THE EVOLUTION OF FACEBOOK'S GRAPH API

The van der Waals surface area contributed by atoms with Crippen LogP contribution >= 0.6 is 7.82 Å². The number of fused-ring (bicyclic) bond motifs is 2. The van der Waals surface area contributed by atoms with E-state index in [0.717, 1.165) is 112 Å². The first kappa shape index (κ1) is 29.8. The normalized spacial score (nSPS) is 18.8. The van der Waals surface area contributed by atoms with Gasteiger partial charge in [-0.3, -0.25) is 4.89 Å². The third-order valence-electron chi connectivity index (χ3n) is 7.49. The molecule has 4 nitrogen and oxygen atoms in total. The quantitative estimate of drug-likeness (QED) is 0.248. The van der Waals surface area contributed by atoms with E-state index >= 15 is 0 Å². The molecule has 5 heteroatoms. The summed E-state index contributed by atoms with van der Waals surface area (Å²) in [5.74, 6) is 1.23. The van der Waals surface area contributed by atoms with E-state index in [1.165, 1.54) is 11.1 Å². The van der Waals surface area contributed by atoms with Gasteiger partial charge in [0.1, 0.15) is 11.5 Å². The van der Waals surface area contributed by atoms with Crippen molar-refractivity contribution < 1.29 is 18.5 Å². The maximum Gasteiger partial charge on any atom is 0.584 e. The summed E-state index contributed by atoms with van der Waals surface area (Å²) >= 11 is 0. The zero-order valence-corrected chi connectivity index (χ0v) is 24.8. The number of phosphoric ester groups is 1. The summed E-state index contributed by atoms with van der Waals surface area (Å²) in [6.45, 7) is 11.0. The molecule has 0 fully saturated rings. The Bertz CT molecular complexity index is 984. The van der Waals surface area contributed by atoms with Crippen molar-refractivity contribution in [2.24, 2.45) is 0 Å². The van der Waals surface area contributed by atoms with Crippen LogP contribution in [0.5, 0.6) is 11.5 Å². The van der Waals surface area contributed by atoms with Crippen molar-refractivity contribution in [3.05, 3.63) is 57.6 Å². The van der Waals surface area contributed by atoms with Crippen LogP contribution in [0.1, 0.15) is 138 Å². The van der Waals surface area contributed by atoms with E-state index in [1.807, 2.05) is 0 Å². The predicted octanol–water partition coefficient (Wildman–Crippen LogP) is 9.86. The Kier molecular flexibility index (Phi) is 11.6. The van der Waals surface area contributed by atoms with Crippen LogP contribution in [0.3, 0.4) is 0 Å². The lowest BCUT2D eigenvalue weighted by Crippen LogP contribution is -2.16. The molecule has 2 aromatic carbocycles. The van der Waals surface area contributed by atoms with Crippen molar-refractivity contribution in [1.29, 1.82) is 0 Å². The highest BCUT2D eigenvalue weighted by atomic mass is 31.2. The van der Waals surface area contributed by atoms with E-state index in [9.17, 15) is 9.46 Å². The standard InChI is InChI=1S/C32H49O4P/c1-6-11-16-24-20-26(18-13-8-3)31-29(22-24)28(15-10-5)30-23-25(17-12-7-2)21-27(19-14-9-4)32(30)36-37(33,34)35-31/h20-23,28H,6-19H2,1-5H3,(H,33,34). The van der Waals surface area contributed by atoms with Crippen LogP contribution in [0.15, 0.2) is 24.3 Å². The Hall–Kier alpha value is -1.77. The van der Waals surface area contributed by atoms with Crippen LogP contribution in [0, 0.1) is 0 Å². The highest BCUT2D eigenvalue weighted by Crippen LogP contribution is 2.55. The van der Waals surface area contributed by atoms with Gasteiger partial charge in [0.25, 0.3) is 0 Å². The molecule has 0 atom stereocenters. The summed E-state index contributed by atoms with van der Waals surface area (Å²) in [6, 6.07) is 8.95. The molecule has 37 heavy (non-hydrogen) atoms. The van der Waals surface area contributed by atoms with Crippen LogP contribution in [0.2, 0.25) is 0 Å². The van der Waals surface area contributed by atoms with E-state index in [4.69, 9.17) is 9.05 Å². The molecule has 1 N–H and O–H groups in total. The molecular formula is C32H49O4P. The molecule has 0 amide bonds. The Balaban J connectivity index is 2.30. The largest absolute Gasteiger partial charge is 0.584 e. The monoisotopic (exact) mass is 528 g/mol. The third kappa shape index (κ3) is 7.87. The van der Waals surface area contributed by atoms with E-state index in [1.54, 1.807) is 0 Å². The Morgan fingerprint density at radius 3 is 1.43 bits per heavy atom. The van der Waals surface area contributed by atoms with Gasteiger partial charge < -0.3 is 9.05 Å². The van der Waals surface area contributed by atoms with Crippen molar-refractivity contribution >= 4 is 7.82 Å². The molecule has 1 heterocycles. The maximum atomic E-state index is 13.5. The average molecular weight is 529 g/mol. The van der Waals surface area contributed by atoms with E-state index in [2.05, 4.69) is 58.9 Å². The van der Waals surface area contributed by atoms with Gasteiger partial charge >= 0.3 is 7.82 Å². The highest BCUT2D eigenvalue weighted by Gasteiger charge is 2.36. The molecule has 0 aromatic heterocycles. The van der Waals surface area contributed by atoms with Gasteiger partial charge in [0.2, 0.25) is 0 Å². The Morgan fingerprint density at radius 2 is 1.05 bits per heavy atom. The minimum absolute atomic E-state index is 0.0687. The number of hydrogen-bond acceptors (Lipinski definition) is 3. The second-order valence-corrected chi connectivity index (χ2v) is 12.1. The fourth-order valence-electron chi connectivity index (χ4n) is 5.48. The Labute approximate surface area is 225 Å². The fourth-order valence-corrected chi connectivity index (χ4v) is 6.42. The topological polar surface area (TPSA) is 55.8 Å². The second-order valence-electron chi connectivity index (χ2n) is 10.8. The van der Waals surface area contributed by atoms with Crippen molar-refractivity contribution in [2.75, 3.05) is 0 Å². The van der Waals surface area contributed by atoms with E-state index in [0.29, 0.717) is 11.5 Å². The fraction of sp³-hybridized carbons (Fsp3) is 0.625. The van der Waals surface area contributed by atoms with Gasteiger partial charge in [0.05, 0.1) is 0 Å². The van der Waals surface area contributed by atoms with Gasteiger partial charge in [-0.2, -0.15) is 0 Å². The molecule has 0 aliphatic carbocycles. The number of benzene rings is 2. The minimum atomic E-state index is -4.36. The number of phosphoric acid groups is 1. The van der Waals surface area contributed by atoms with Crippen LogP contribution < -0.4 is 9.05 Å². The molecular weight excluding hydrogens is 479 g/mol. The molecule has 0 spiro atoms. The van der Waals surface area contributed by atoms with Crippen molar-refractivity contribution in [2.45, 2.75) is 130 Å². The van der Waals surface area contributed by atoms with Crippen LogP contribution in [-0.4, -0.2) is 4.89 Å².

Facebook’s application programming interfaces (APIs) enable third-party app developers to access data and functionality and have become central to many of the platform’s ongoing data scandals and privacy concerns. Understanding how the platform and its APIs evolve and how it responds to issues requires looking closely and empirically at the evolution of access points, data structures, and graph data structures. The technicity of APIs is crucial for understanding the politics of data sharing and how APIs represent and structure phenomena and temporarily stabilise them. Instead of using APIs as an umbrella term for data retrieval, we conduct historical “technical fieldwork” for examining the evolving architecture and interfaces of Facebook’s web APIs. We contribute an in-depth technical and empirical perspective on the evolution of Facebook’s Graph API since 2006, and how it evolved into one of the most significant web APIs and an integral part of contemporary advertising infrastructures and web development cultures. Our empirical historical analysis of Facebook’s Graph API is based on the entire corpus of available archived developer documentation held by the Internet Archive. As we show, key changes in the Graph API evolution are characterized by phases of experimentation, standardization, commercialization, and regulation. We provide a “scalable reading” of the evolution of Facebook’s Graph API which provides insights in how data and data flows are governed through changes in data structures and permissions. By considering the evolving structures of APIs and individual data objects, we may develop further empirically informed critiques of platforms, APIs, and their data.